According to Frederic Mousseau, its lead author and Policy Director of the institute, “In Sri Lanka, the Millennium Challenge Corporation, a US government entity, is targeting state land—it intends to map and record up to 67 percent of the country to “promote land transactions that could stimulate investment and increase its use as an economic asset.”
Mousseau goes on to say: “Governments are being pushed to adopt the Western notion of private land ownership to give corporations access to natural resources—land, water, and minerals—just the opposite of the drastic shift we need to win the struggle against climate change.” The report’s other five case studies are Ukraine, Zambia, Myanmar, Papua New Guinea and Brazil.
There has been a public outcry against any move to sign the MCC – which got Cabinet approval under the previous government. But there is less awareness that the process of transformation sought by the agreement – through introduction of new laws, amendments to existing laws and policy shifts – is already underway. A case in point is the State Land (Special Provisions) Bill, which would have fulfilled a pre-condition of the MCC if not for a timely Supreme Court ruling which blocked its passage.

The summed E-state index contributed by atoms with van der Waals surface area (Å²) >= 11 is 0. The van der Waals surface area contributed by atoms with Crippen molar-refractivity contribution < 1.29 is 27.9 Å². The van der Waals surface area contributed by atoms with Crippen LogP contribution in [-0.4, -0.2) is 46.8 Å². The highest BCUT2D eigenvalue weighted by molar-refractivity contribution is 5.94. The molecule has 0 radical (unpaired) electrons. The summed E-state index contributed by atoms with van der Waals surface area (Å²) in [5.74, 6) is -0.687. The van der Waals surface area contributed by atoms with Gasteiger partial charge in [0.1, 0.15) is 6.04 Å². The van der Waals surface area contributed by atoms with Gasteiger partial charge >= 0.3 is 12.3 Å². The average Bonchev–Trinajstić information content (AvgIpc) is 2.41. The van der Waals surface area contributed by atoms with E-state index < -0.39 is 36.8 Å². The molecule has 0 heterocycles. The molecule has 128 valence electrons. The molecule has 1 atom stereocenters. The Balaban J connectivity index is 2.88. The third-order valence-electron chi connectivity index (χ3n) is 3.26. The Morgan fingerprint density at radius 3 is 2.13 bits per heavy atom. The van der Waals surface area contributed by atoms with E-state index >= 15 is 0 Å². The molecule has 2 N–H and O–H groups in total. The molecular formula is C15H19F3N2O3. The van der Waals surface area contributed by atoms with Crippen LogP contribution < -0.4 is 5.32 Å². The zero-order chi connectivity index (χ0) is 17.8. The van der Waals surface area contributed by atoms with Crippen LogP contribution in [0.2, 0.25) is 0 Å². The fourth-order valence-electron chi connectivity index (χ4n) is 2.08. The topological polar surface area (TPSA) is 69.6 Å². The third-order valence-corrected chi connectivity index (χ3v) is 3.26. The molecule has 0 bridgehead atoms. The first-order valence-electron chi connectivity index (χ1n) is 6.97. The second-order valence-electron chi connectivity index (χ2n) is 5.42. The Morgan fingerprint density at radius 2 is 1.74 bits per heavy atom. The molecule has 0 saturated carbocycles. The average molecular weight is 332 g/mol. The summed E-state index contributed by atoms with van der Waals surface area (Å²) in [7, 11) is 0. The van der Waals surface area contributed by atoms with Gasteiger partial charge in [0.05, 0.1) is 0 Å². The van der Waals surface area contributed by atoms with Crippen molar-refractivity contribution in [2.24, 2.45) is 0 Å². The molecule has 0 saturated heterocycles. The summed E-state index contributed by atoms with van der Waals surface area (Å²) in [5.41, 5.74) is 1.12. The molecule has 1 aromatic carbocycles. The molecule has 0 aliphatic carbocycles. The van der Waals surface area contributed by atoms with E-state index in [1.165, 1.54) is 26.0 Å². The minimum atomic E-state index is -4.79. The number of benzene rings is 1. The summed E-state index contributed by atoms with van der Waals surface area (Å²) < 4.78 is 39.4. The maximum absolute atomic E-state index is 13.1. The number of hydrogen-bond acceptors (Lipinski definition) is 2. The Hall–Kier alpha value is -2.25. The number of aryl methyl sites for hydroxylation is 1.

Revoking circular 5/2001 is but one point in the trajectory of a process that exploits our natural resources, says environmentalist Sajiwa Chamikara, among the first to sniff out the imminent move. This did not come out of the blue, but is part of a carefully planned strategy, he said. World Bank reports of 1996 and 2015 clearly state that laws must be changed to introduce commercial agriculture. A Land Ordinance of 2014 was amended in 2017 to enable foreigners to buy land. “It is a step-by-step process, and revoking circular 5/2001 is yet another step,” he explained. If protests were of no avail he said environmentalists could challenge the move in court.
The FTA with Singapore too provides for land acquisition according to Chamikara, who is Environment and Legal Officer of MONLAR (Movement for National Land and Agricultural Reform). He said 62,500 acres earmarked for sugar cane cultivation under this FTA, lie in areas protected by circular 5/2001. And China has sought 15,000 acres for industrial zones in Hambantota and Moneragala. He said these projects need to be challenged.
In the Northern Province too ‘the difficulty of obtaining suitable land to commence business operations’ was identified as the main constraint for investors, in a recent study by Ernst & Young. “Owing to the dense forestry in the Northern Province, a significant portion of the land comes under the purview and protection of the Department of Wildlife Conservation and the Department of Forestry of Sri Lanka” the study is reported to have said.